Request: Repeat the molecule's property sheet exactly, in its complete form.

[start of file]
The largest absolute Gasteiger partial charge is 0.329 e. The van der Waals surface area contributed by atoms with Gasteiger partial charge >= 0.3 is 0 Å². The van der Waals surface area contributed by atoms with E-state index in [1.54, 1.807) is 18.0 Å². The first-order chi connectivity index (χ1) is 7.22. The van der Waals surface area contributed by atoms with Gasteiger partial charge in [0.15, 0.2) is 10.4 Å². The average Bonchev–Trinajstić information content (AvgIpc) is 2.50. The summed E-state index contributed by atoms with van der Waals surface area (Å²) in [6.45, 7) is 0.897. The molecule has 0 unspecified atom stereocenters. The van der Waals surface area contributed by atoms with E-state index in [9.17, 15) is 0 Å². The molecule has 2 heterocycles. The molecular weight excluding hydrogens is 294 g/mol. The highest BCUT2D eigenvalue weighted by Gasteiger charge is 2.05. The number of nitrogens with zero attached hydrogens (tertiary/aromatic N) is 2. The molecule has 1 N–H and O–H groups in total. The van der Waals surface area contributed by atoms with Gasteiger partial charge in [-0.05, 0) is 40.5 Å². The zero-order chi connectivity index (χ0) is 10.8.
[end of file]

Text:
The largest absolute Gasteiger partial charge is 0.329 e. The van der Waals surface area contributed by atoms with Gasteiger partial charge >= 0.3 is 0 Å². The van der Waals surface area contributed by atoms with E-state index in [1.54, 1.807) is 18.0 Å². The first-order chi connectivity index (χ1) is 7.22. The van der Waals surface area contributed by atoms with Gasteiger partial charge in [0.15, 0.2) is 10.4 Å². The average Bonchev–Trinajstić information content (AvgIpc) is 2.50. The summed E-state index contributed by atoms with van der Waals surface area (Å²) in [6.45, 7) is 0.897. The molecule has 0 unspecified atom stereocenters. The van der Waals surface area contributed by atoms with E-state index in [9.17, 15) is 0 Å². The molecule has 2 heterocycles. The molecular weight excluding hydrogens is 294 g/mol. The highest BCUT2D eigenvalue weighted by Gasteiger charge is 2.05. The number of nitrogens with zero attached hydrogens (tertiary/aromatic N) is 2. The molecule has 1 N–H and O–H groups in total. The van der Waals surface area contributed by atoms with Gasteiger partial charge in [-0.05, 0) is 40.5 Å². The zero-order chi connectivity index (χ0) is 10.8.